Abstract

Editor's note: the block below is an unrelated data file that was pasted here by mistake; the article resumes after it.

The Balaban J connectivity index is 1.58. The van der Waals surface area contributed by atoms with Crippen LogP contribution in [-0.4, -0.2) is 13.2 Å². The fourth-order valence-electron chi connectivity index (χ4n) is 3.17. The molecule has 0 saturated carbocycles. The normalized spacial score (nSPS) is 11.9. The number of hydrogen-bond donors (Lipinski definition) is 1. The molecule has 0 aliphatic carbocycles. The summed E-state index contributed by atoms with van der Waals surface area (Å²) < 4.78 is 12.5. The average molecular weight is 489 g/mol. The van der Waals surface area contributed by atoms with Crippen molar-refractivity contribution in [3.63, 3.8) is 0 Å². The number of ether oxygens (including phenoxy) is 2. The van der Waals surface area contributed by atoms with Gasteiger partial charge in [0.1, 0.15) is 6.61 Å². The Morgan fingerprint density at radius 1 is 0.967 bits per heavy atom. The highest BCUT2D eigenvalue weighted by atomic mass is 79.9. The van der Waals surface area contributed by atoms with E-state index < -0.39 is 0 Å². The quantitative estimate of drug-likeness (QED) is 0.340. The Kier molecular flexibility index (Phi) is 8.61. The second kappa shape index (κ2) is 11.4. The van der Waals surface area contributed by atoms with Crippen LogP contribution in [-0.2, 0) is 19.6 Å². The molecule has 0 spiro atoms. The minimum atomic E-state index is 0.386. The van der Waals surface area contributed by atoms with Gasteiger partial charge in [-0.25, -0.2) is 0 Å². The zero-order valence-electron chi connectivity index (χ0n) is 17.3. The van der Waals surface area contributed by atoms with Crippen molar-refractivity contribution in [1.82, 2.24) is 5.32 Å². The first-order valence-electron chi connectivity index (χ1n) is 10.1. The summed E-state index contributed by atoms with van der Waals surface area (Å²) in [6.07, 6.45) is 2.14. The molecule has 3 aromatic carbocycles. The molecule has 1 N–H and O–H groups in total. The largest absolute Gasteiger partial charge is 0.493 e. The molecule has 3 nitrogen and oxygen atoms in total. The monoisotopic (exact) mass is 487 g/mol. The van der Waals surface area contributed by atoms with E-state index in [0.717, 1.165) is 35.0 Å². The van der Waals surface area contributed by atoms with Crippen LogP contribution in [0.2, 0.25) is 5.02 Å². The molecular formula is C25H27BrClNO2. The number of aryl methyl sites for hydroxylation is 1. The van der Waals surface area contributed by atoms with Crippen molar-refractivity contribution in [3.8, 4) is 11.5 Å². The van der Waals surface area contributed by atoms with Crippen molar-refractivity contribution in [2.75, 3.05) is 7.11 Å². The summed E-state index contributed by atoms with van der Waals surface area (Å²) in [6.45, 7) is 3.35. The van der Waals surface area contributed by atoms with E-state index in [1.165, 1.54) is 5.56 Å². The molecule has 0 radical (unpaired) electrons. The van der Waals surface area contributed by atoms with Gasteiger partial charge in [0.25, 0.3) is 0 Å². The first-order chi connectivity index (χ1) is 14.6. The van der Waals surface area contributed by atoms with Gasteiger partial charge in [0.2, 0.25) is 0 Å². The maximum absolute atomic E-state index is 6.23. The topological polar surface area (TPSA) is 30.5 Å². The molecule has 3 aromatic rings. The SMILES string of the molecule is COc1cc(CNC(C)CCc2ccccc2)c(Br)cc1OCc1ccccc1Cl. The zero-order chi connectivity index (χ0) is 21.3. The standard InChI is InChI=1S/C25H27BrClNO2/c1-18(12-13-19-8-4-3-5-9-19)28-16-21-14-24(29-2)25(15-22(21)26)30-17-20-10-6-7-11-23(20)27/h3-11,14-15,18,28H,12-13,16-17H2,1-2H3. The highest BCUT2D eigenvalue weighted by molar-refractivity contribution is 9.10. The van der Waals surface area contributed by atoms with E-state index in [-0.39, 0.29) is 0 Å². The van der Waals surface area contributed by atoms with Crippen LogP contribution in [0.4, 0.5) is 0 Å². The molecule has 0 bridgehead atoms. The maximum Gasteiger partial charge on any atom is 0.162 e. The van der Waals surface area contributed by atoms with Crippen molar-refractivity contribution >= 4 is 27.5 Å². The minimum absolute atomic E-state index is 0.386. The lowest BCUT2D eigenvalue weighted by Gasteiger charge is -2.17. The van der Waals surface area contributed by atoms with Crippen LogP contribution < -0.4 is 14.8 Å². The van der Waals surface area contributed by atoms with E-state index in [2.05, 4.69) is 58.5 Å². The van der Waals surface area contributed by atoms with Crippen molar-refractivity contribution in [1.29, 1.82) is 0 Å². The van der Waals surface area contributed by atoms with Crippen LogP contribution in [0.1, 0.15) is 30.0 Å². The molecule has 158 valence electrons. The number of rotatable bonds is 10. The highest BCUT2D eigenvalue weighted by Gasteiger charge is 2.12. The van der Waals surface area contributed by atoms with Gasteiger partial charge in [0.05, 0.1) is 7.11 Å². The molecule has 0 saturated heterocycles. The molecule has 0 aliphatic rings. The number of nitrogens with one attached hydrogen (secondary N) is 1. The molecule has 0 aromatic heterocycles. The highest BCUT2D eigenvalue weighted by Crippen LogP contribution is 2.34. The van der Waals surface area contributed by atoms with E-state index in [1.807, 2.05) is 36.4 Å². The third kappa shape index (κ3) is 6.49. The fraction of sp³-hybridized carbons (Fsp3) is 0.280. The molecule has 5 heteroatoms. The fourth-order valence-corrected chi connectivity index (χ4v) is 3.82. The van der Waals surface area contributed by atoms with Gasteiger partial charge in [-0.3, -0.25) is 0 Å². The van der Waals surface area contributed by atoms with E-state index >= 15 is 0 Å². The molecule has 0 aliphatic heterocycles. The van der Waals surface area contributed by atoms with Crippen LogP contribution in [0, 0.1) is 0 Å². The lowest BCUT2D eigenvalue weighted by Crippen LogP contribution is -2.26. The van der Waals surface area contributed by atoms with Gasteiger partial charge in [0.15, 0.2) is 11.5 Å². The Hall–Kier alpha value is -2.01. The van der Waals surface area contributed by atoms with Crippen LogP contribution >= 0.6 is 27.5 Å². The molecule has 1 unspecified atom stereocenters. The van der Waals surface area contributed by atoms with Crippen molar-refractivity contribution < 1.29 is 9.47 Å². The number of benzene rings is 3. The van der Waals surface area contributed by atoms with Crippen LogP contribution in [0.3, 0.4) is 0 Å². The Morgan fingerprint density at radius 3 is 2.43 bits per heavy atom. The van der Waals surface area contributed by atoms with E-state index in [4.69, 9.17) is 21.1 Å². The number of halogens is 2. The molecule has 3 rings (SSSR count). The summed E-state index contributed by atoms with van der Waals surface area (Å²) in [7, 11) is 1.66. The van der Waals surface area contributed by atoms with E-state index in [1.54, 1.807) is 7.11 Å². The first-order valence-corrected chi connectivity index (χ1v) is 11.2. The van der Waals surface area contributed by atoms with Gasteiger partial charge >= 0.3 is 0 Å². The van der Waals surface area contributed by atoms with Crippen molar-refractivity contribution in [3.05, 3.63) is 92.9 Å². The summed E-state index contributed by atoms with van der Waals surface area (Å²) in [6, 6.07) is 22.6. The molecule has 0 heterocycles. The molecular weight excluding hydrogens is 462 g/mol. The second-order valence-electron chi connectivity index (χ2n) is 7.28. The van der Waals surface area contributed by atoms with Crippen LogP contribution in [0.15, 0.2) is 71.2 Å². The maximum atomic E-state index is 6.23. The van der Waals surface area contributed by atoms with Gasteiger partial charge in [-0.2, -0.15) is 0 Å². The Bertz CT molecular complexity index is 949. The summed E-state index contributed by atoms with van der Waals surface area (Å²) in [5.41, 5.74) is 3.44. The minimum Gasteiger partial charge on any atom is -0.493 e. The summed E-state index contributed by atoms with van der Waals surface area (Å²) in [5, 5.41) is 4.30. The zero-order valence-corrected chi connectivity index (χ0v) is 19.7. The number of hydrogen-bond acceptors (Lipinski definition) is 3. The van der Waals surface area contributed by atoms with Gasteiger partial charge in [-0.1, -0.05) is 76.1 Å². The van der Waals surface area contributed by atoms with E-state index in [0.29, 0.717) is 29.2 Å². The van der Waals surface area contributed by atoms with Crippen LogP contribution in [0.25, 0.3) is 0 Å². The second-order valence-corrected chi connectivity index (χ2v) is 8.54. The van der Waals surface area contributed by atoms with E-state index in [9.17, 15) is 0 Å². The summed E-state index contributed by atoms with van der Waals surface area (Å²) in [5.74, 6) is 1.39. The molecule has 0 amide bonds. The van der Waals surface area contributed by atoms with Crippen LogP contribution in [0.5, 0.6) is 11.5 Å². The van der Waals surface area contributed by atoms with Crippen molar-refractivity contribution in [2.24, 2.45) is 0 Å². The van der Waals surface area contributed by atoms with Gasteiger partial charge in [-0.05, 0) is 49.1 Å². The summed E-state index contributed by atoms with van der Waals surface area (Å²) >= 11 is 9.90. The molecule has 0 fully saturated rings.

Earthquakes of M∼5 have repeatedly occurred at the same location on the plate boundary off Kamaishi, northeast Japan, with a mean recurrence interval of about 5.5 years. The latest two events (M 4.8 on 13 November 2001, and M 4.7 on 11 January 2008) were successfully observed by the broadband seismic network of Tohoku University covering the Tohoku District of northeast Japan. We estimated the source processes of the 2001 and 2008 events by carefully picking the onsets of P and S waves and by inverting seismic waveforms recorded by the network. The results show that both events were caused by the rupture of the same asperity patch (diameter, ∼1 km). As the previous 1995 event was also reported to have ruptured the source area of the 2001 event, at least the last three events (1995, 2001, and 2008) in this earthquake sequence are thought to have been caused by repeated ruptures of the same asperity. A closer examination, however, reveals a small discrepancy in the slip distribution between the last two events, which explains the difference in the high-frequency components of the seismograms. The regions in which slip was smaller during the 2001 event than during the 2008 event nearly coincide with the source areas of the smaller repeating earthquakes that occurred just before the 2001 event. This finding suggests that the activity of smaller events immediately before the mainshock can influence the slip distribution of the mainshock.

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